2. Its main tactic seems to be simply describing pleasant things — manicured lawns, herbs in raised beds, a trellis of vines that produces dappled shade (those are all from p14).

3. To complement that, there isn’t much horrible here, at least in the first few locations. I.e. some of the effect is achieved by the absence of unpleasant things. IIRC there is an low (though nonzero) proportion of gore and horror throughout.

4. The writing isn’t particularly fancy — it’s quite prosaic and economical. At no point does it push to be evocative and overshoot into verbiage or cringe. It presses a few buttons in the reader and then the reader does most of the work.

5. The tone is lighthearted, not serious, not ominous. For example:


A jolly little wooden pavilion. Bright paint faded and peeling. Within, a few wicker chairs and manky cushions. Cobwebs, perhaps. Knickknacks such as teasets, decks of cards, opium pipes, worth d10+depth gold, plus roll for treasure.


6. As an enabling tactic, it does seem to assume sunny daylight at all times. Though it doesn’t quite follow through with that — there is a day and night cycle described on p9 and weather-change event on p12.

The Bone Place of Dreib – out at DTRPG

I’ve just published my third adventure module — The Bone Place of Dreib. It’s currently $3 at DTRPG.

Back cover blurb:

You are alone. It is dark. You have never read a book.

There is something in here with you.

On a hill above a deserted road there is a rocky crown, and in that crown is the Bone Place of Dreib, and in the Bone Place (so you have heard) is a temple of the ancients full of treasures wondrous and diverse. Why it is unlooted and undefiled? Probably the stories about the place, the ghosts that come if you sleep too close, and the list of grave-robbers who never came back.

But the stories are probably bullshit, the ghosts probably just nightmares, and the grave-robbers rank amateurs. You are don’t care about that shit.

And you have this dream every night. A dream that you are alone, that it is dark, and that you have never read a book. You are down there in the earth and there is something in there with you. It is a million years old and it is not your friend.”

It’s built using Old-School Essentials as the rules reference, and I’ve roughly tuned it for 3-4 PCs of 3rd to 4th level.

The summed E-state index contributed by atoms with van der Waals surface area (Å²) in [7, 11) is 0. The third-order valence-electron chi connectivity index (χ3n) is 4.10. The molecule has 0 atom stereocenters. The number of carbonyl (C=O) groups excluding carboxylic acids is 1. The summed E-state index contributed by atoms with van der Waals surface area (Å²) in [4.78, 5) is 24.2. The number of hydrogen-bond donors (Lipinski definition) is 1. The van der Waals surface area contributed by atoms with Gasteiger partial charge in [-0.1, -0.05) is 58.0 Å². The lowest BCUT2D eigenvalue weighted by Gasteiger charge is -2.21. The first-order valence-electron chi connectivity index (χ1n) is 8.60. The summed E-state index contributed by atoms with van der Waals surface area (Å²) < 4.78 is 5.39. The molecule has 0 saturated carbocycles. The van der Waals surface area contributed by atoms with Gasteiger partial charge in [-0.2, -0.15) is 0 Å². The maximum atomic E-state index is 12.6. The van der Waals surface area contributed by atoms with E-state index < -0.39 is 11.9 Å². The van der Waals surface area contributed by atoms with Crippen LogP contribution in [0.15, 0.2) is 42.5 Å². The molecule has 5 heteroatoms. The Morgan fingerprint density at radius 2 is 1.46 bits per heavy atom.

This one has been a haul — I was doing preparatory reading (on funerary rites and on the prehistoric world), working on it seriously (there are computer files) back in July, and had a playable sketch by the end of August, but the playtest-and-revision cycle took months. Largely this was the pandemic-related difficulty of getting people physically together (I have had it with online play). But now it is done. You can be the judge of whether it was worth it.

Zedeck Siew on the beauty in the OSR

Zedeck Siew just wrote a blog post that I really like. It captures what I, as well as him, see as the beauty in the OSR, and what has made it the centre-of-gravity of my gaming universe for years. Not the grognards obsessing over how Gygax ran things, not the fascist-adjacents and the abusers, but the people who embrace rpgs as their own genre and who bring their own weird everything into the game.

My favourite quote:

So, yes: Dark Souls and metal music. But also references weirder, personal, and as-yet-untapped: Zomia, punk zines, walks in backyard forests, Birkenhead folklore, the Permian Period, Moebius, East Malaysian myth – Composted together to the point they become game things utterly unlike anything else, and the stories / experiences you can have in those game things you can have nowhere else.

…but I’d recommend you read the whole thing. It’s not long.

The Bleak Holdfast of the Heartless Queen – out at DTRPG

I’ve just published my second adventure module — The Bleak Holdfast of the Heartless Queen. It’s currently $4 at DTRPG.

Back cover blurb:

“High above the snow line there is a castle on a crag. It is an object of fear and hatred, because the Heartless Queen holds court there and she is pitiless in her anger and host to terrible friends. Between the Frost Wyrms, the Ice Harpies, and the Frozen Thing that Guards the Bridge, even getting in is difficult.

Most locals stay as far away as they can, but between courage, pride, and burning vengeance there are always some willing to take a shot at it. And travellers from the soft, warm south might hear stories of the Queen’s fantastical treasures and be oblivious about the horrors that protect them.”

It’s built using Old-School Essentials as the rules reference, and I’ve roughly tuned it for 5-6 PCs of 3rd level or slightly fewer of 4th.

(added 26 April) Some prosaic notes for the prospective DM – the module features:

  • A 70  location adventure site with a complex multi-path (‘Jaquay’d’) layout
  • Several goals the PCs could have within that space
  • An unusual environment (a castle made largely of ice)
  • Several detailed NPCs, some of whom can be set against each other
  • Several distinctive creature and minor NPC types
  • An adversary roster to help you predict the castle’s response to disturbance

(if you’re intimidated by my recent productivity, it might help you to know that I’ve been working on this, and The Pit in the Forest, on and off since January 2020.)